The Metal Retrofit Revolution

Delivering longevity, durability, and great aesthetics, metal roofing and cladding panels are a popular choice for today’s retrofit and adaptive reuse projects
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Sponsored by Metal Construction Association

Learning Objectives:

  1. Discuss the details of the retrofit and reroofing market, its size, and the different roofing types.
  2. Differentiate between the advantages and risks of retrofit and reroofing, and pinpoint key design considerations for these projects.
  3. Identify the energy-generating and saving options available with metal roofing projects.
  4. Describe best-practice insights for metal wall retrofits.
  5. Review helpful metal roofing and cladding renovations.

Credits:

1 AIA LU
1 AIBD P-CE
0.1 IACET CEU*
AAA 1 Structured Learning Hour
AANB 1 Hour of Core Learning
AAPEI 1 Structured Learning Hour
SAA 1 Hour of Core Learning
MAA 1 Structured Learning Hour
NSAA 1 Hour of Core Learning
OAA 1 Learning Hour
NLAA 1 Hour of Core Learning
NWTAA 1 Structured Learning Hour
 
This course can be self-reported to the AIBC, as per their CE Guidelines.

Long-lasting and durable with a great aesthetic, metal roof and cladding systems are a popular choice for today’s commercial and industrial buildings. While these products are in demand for new building projects, the lion’s share of activity is taking place in the retrofit market.

Photo courtesy of Metal Construction Association

A perforated and corrugated zinc retrofit envelope helped transform an industrial, turn-of-the-century building—once a bottle-storage facility for an adjacent brewery—into a prime example of innovative sustainable, adaptive reuse at 355 11th Street in San Francisco.

Let’s start with some terminology: What is the difference between retrofiting a roof and reroofing a roof?

Retrofitting is the installation of new roofing materials over existing roofing materials without removal of the original material.

Reroofing is the complete removal of the existing roofing materials and the installation of new roofing materials over a clean substrate of furring, decking, or purlins.

The applicable market consists of the residential sector and the commercial/industrial market. Residential buildings are typically high-slope, nonstructural roofing materials applied on a deck of furring or plywood. The commercial/industrial market is typically low slope with differing combinations of structural decking, insulation, and membranes or structural metal panels applied over open framing. Although the materials may look similar, the difference can be significant in several different ways (i.e., material type, material thickness, finish, structural spanning ability, and resistance to water intrusion).

When it comes to market size, Chuck Howard, PE, president, Metal Roof Consultants, Cary, North Carolina, writes in the RCI magazine article, “Stretching your Retrofit Dollars with Metal Retrofit,” replacement and repair account for approximately 75 percent of all roofing work, with about 30 billion square feet of roofs requiring major repairs every year, according to industry sources.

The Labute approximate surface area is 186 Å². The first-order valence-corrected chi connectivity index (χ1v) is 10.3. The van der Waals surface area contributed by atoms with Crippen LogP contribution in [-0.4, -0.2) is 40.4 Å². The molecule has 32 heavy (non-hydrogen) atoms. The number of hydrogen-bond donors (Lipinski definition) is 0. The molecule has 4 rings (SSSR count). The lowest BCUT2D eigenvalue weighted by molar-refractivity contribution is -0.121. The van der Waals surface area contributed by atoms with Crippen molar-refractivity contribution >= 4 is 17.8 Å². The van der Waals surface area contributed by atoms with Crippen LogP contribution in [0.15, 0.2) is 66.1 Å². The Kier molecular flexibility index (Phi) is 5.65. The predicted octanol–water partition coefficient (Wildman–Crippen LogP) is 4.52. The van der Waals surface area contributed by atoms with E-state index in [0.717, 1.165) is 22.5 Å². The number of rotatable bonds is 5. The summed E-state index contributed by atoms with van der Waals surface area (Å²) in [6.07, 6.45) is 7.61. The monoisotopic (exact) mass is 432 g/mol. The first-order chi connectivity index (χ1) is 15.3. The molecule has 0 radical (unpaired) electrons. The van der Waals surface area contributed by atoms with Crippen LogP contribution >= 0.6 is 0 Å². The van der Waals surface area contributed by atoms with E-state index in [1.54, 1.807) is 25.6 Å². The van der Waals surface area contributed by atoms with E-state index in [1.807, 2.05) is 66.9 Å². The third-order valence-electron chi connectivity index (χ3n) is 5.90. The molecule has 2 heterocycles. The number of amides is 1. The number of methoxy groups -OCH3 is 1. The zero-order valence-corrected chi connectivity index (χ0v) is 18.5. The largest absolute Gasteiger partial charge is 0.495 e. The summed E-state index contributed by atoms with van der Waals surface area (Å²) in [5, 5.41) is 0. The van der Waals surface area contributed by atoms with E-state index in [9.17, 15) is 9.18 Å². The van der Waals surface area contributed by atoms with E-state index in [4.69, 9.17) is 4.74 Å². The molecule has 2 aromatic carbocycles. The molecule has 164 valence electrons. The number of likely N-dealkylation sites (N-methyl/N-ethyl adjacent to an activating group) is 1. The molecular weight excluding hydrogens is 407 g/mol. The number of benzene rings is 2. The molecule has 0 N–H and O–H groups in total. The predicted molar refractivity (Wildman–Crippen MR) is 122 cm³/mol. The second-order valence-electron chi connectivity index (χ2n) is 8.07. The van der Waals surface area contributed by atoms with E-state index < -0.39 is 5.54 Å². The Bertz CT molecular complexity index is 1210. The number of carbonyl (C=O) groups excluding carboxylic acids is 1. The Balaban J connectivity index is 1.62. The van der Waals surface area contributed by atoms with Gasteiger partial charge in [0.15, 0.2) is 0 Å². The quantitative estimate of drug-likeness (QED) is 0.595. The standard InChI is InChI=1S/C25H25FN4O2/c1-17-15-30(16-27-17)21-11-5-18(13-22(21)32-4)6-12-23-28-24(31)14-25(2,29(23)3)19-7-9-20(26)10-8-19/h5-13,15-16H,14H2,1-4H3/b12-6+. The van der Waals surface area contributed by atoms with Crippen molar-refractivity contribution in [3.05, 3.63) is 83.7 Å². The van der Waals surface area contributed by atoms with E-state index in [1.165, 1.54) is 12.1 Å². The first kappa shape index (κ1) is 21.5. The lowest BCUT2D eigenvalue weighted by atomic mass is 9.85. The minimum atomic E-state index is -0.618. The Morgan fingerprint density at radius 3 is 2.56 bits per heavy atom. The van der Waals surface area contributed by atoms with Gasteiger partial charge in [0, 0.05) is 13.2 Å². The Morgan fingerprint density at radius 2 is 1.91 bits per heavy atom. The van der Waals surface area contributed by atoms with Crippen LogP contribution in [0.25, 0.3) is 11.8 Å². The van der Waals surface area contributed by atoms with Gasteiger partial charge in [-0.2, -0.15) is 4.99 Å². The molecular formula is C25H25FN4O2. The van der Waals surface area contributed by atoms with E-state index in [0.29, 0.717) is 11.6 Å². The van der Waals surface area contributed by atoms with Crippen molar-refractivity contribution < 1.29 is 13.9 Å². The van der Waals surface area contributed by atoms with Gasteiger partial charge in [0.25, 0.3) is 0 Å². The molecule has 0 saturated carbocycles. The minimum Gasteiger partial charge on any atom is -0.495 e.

Photo courtesy of Drexel Metals, Inc.

Bringing new life to the Ocean City boardwalk is a bright-blue metal roof retrofit for the Surf Mall in Ocean City, New Jersey.

Furthermore, a national manufacturer of retrofit framing systems has identified one portion of the retrofit market—metal over metal—to be about 24 billion square feet of metal roofs ranging from 27 to 47 years old.

Emphasizing this, Brian Gardiner FRCI, RRC, CCS, BMG Enterprises, San Antonio, points out that the view over any cityscape will show a handful of buildings under construction. “Then compare that with the huge inventory of existing buildings that will eventually need another roof,” he says. “Reroofing/retrofitting of existing buildings substantially surpasses the amount of roofing installed on new construction.”

Acknowledging the “very healthy market” for roofing retrofits, Mark Sullivan, AIA, LEED AP BD+C, NCARB, partner, Joshua Zinder Architecture + Design, Princeton, New Jersey, says this is especially true for buildings with historic status or with a desirable aesthetic that cannot be preserved without the continued use of metal roofs.

But generally speaking, he states, “Replacing an existing metal roof with a new one ensures durability, a long roof life, and an aesthetic that no other material can replicate or match.”

Essentially, Tim Butler, AIA, Murphy Burnham & Buttrick Architects (MBB), New York, states, “Not only is this [retrofit/reroofing] cost-effective, enabling owners to reposition their properties within the marketplace, but it is also a sustainable approach that helps meet the ever-growing demand for new space.”

Retrofitting vs. Reroofing

In comparing retrofits and reroofing projects, each offers its own advantages and disadvantages.

For starters, retrofits enable the original roof to remain in place to both protect the building interior during the installation and allow building operations to continue. This strategy is less expensive, less invasive, and can be typically done at any time of the year.